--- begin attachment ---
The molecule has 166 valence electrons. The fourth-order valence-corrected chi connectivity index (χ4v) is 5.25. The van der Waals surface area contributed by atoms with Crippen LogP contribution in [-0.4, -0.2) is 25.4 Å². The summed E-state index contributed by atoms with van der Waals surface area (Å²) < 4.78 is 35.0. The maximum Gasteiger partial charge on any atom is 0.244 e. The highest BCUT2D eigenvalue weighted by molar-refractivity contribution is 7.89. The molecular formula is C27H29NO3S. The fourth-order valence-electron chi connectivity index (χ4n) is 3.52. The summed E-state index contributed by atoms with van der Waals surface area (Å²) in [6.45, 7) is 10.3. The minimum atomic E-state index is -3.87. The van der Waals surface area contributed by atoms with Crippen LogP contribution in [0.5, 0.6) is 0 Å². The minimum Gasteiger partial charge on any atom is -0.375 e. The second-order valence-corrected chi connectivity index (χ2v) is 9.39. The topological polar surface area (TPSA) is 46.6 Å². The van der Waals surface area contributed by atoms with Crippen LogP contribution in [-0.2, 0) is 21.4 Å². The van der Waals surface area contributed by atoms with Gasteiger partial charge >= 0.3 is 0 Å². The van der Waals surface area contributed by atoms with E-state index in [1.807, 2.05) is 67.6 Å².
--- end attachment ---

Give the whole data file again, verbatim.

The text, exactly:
The molecule has 166 valence electrons. The fourth-order valence-corrected chi connectivity index (χ4v) is 5.25. The van der Waals surface area contributed by atoms with Crippen LogP contribution in [-0.4, -0.2) is 25.4 Å². The summed E-state index contributed by atoms with van der Waals surface area (Å²) < 4.78 is 35.0. The maximum Gasteiger partial charge on any atom is 0.244 e. The highest BCUT2D eigenvalue weighted by molar-refractivity contribution is 7.89. The molecular formula is C27H29NO3S. The fourth-order valence-electron chi connectivity index (χ4n) is 3.52. The summed E-state index contributed by atoms with van der Waals surface area (Å²) in [6.45, 7) is 10.3. The minimum atomic E-state index is -3.87. The van der Waals surface area contributed by atoms with Crippen LogP contribution in [0.5, 0.6) is 0 Å². The minimum Gasteiger partial charge on any atom is -0.375 e. The second-order valence-corrected chi connectivity index (χ2v) is 9.39. The topological polar surface area (TPSA) is 46.6 Å². The van der Waals surface area contributed by atoms with Crippen LogP contribution in [-0.2, 0) is 21.4 Å². The van der Waals surface area contributed by atoms with Gasteiger partial charge >= 0.3 is 0 Å². The van der Waals surface area contributed by atoms with E-state index in [1.807, 2.05) is 67.6 Å².